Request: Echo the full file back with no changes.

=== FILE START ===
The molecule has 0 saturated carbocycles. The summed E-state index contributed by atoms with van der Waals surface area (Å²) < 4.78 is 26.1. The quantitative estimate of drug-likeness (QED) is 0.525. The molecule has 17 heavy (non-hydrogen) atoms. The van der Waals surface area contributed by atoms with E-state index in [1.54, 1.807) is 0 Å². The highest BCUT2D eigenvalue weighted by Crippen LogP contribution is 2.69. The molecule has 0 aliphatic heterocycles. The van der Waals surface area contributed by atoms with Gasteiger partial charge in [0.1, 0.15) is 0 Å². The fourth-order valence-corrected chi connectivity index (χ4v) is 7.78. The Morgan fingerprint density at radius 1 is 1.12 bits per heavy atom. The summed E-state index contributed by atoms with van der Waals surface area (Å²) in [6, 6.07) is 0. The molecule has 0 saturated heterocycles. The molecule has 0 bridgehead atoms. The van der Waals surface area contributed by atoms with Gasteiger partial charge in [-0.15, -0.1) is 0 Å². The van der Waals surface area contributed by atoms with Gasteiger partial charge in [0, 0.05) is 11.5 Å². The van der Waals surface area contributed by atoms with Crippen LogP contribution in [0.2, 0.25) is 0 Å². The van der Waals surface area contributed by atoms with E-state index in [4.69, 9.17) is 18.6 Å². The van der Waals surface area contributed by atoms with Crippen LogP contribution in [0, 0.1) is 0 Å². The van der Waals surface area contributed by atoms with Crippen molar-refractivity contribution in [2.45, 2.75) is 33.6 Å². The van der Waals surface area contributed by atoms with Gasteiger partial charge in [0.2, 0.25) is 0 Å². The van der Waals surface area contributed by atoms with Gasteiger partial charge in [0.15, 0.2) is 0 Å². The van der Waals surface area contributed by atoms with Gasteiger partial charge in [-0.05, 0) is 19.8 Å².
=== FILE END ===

The molecule has 0 saturated carbocycles. The summed E-state index contributed by atoms with van der Waals surface area (Å²) < 4.78 is 26.1. The quantitative estimate of drug-likeness (QED) is 0.525. The molecule has 17 heavy (non-hydrogen) atoms. The van der Waals surface area contributed by atoms with E-state index in [1.54, 1.807) is 0 Å². The highest BCUT2D eigenvalue weighted by Crippen LogP contribution is 2.69. The molecule has 0 aliphatic heterocycles. The van der Waals surface area contributed by atoms with Gasteiger partial charge in [0.1, 0.15) is 0 Å². The fourth-order valence-corrected chi connectivity index (χ4v) is 7.78. The Morgan fingerprint density at radius 1 is 1.12 bits per heavy atom. The summed E-state index contributed by atoms with van der Waals surface area (Å²) in [6, 6.07) is 0. The molecule has 0 saturated heterocycles. The molecule has 0 bridgehead atoms. The van der Waals surface area contributed by atoms with Gasteiger partial charge in [-0.15, -0.1) is 0 Å². The van der Waals surface area contributed by atoms with Gasteiger partial charge in [0, 0.05) is 11.5 Å². The van der Waals surface area contributed by atoms with Crippen LogP contribution in [0.2, 0.25) is 0 Å². The van der Waals surface area contributed by atoms with E-state index in [4.69, 9.17) is 18.6 Å². The van der Waals surface area contributed by atoms with Crippen LogP contribution in [0, 0.1) is 0 Å². The van der Waals surface area contributed by atoms with Crippen molar-refractivity contribution in [2.45, 2.75) is 33.6 Å². The van der Waals surface area contributed by atoms with Gasteiger partial charge in [0.2, 0.25) is 0 Å². The van der Waals surface area contributed by atoms with Gasteiger partial charge in [0.15, 0.2) is 0 Å². The van der Waals surface area contributed by atoms with Gasteiger partial charge in [-0.05, 0) is 19.8 Å².